F.C. Officials Mull ‘Ring Road’ Impact for Economic Growth

Buoyed by “revised mapping” of a proposed “ring road” around the Seven Corners bottleneck at the intersection of Rt. 50 and Rt. 7, a revision that relocates the road completely outside the Falls Church City limits, F.C. officials are now anticipating Fairfax County officials coming to F.C. City Hall to present a thorough briefing on the overall plan for the renovation of Seven Corners on Sept. 15.

Additionally, a flurry of one-on-one meetings involving F.C. Mayor David Tarter and Fairfax’s Mason District Supervisor Penny Gross, and City and county officials at other levels, presents a clear picture that the county is “trying very hard” to be open and to embrace the City in its planning, Assistant F.C. City Manager Cindy Mester told a work session of the F.C. Council Tuesday night.

It is virtually unheard of, she noted, for the county to come to an outside jurisdiction with its plans prior to having those plans vetted by the county’s own Planning Commission and Board of Supervisors, she noted.

(Last week, Supervisor Gross and John Thillmann, chair of the county’s Seven Corners Task Force, came to Falls Church to meet for an hour with the News-Press, unveiling the “revised mapping” of the “ring road” plan for the first time then.)

But this Tuesday’s Council discussion made it clear that the City is concerned not only for the “ring road” and whatever responsibilities might burden the City if the county goes ahead with it, but for the more important concern for the future of light rail up Route 7, and issues of access by that to the East Falls Church Metro station, or not.

Vice Mayor David Snyder, who is the City’s point person on all issues concerning regional transportation, called for the Council to revisit the Route 7 Transit Study completed a few years back. The issues presented in that report included East Falls Church Metro access, and the pluses and minuses of deviating the path of light rail on Rt. 7 to achieve that access.

If the “ring road” from Seven Corners is designed to make access to the East Falls Church Metro station by way of Roosevelt Blvd. a much more direct route for light rail on Rt. 7, then F.C. would lose the benefit of having the light rail coming straight through the City on Rt. 7, resulting in fewer stops in the City and the bypass of commercial and retail areas.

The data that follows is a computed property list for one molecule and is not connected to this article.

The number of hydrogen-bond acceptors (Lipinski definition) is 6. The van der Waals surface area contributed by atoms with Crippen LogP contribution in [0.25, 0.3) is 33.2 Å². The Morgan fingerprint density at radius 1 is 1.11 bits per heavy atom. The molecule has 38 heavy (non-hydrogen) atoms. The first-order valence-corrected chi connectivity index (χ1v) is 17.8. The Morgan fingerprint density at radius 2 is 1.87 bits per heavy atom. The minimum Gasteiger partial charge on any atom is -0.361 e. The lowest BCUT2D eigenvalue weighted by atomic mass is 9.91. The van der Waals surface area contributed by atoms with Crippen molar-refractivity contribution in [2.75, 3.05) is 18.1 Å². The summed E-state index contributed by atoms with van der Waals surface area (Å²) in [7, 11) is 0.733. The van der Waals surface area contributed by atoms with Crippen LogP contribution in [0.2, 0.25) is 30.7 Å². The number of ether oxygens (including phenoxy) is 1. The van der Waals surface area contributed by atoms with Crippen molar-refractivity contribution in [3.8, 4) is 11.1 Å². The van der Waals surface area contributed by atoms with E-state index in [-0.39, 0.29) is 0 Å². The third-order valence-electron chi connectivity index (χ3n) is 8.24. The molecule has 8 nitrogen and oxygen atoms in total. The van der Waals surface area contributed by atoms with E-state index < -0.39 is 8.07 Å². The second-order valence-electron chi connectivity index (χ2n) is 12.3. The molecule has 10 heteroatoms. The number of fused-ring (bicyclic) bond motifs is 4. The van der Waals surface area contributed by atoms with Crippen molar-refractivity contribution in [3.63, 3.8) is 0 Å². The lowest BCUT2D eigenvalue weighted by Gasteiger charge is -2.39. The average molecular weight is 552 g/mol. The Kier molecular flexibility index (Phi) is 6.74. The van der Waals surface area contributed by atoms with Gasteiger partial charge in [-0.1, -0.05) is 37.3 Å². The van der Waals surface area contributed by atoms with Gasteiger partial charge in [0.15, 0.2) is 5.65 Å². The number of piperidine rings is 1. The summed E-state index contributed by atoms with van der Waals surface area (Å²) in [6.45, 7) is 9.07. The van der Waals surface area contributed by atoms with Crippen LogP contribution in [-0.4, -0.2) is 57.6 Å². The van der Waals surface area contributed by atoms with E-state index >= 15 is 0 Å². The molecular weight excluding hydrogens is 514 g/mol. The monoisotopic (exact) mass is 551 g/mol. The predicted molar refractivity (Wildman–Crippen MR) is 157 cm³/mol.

However, others argue that the route of the rail deviating off Rt. 7 at Seven Corners, taking the “ring road” to Roosevelt Blvd. and then down to the East Falls Church Metro, would result in more, not less, access of the rail to points in the City.

That’s because, coming out of the Metro station, it would come up to Washington St. (Route 29) and come down that to hook back up with Rt. 7 right in the center of the City. Comparatively, the amount of retail, current and planned, on N. Washington St., is far greater than on the stretch of Rt. 7 between Seven Corners and N. Washington St.

Still, from the standpoint of City of Falls Church officials, these issues trump the “ring road” notion, per se, and other aspects of the Seven Corners renovation.

In all the talk about the “ring road” and pricey incursions onto F.C. soil this summer, “We may have gotten a little ahead of ourselves,” said F.C. Mayor David Tarter, who said he hoped his meeting with Supervisor Gross and others like it will calm everyone down.

Jim Snyder, the City’s Planning Director, said the focus going forward should be on ways to make the whole thing a “win-win” for Falls Church and the county. “Seven Corners is an economic development asset for Falls Church,” he said, and “getting rid of Rt. 50 as a barrier separating the City from Seven Corners, which the ‘ring road’ is designed to accomplish, will be a major economic driver.”

“One thing is for sure,” Mester said, “F.C. representation has to be there in all those meetings in order for us not to be overlooked in whatever is planned.”

The Sept. 15 presentation will be at a City Council Work Session at F.C. City Hall at 7 p.m. Representatives of all the City’s boards and commissions have been invited.

Correction: The project will be presented to the Council Work Session on September 15, not the Planning Commission.